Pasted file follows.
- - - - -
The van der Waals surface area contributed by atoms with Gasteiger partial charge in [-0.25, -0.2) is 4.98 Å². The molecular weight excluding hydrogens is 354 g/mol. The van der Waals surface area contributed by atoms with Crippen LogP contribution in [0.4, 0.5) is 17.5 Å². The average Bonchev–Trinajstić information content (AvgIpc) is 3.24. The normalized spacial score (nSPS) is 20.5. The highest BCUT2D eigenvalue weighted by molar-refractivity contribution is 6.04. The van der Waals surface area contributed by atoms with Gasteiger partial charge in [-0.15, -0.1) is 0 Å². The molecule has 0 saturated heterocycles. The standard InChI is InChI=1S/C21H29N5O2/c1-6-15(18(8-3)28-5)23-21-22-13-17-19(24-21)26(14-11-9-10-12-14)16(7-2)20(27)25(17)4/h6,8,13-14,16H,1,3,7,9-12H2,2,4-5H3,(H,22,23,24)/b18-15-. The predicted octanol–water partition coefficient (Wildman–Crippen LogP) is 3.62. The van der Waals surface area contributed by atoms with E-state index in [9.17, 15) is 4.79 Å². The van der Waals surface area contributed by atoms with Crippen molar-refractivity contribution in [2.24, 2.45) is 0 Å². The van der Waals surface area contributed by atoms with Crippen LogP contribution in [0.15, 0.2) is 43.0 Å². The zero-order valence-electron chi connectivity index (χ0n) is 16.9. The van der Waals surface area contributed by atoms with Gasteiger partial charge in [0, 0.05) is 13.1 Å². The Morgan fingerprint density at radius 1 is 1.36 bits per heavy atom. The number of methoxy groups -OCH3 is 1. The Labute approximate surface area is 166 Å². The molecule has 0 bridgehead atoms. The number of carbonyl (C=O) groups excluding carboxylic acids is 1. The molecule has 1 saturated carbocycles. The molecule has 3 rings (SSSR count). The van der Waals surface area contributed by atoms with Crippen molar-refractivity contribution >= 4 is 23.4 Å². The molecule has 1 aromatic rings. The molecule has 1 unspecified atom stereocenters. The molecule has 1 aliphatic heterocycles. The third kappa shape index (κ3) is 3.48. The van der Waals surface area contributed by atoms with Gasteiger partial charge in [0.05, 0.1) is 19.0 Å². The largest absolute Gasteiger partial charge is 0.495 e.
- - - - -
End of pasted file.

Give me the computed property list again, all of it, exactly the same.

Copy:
The van der Waals surface area contributed by atoms with Gasteiger partial charge in [-0.25, -0.2) is 4.98 Å². The molecular weight excluding hydrogens is 354 g/mol. The van der Waals surface area contributed by atoms with Crippen LogP contribution in [0.4, 0.5) is 17.5 Å². The average Bonchev–Trinajstić information content (AvgIpc) is 3.24. The normalized spacial score (nSPS) is 20.5. The highest BCUT2D eigenvalue weighted by molar-refractivity contribution is 6.04. The van der Waals surface area contributed by atoms with Gasteiger partial charge in [-0.15, -0.1) is 0 Å². The molecule has 0 saturated heterocycles. The standard InChI is InChI=1S/C21H29N5O2/c1-6-15(18(8-3)28-5)23-21-22-13-17-19(24-21)26(14-11-9-10-12-14)16(7-2)20(27)25(17)4/h6,8,13-14,16H,1,3,7,9-12H2,2,4-5H3,(H,22,23,24)/b18-15-. The predicted octanol–water partition coefficient (Wildman–Crippen LogP) is 3.62. The van der Waals surface area contributed by atoms with E-state index in [9.17, 15) is 4.79 Å². The van der Waals surface area contributed by atoms with Crippen molar-refractivity contribution in [2.24, 2.45) is 0 Å². The van der Waals surface area contributed by atoms with Crippen LogP contribution in [0.15, 0.2) is 43.0 Å². The zero-order valence-electron chi connectivity index (χ0n) is 16.9. The van der Waals surface area contributed by atoms with Gasteiger partial charge in [0, 0.05) is 13.1 Å². The Morgan fingerprint density at radius 1 is 1.36 bits per heavy atom. The number of methoxy groups -OCH3 is 1. The Labute approximate surface area is 166 Å². The molecule has 0 bridgehead atoms. The number of carbonyl (C=O) groups excluding carboxylic acids is 1. The molecule has 1 saturated carbocycles. The molecule has 3 rings (SSSR count). The van der Waals surface area contributed by atoms with Crippen molar-refractivity contribution >= 4 is 23.4 Å². The molecule has 1 aromatic rings. The molecule has 1 unspecified atom stereocenters. The molecule has 1 aliphatic heterocycles. The third kappa shape index (κ3) is 3.48. The van der Waals surface area contributed by atoms with Gasteiger partial charge in [0.05, 0.1) is 19.0 Å². The largest absolute Gasteiger partial charge is 0.495 e.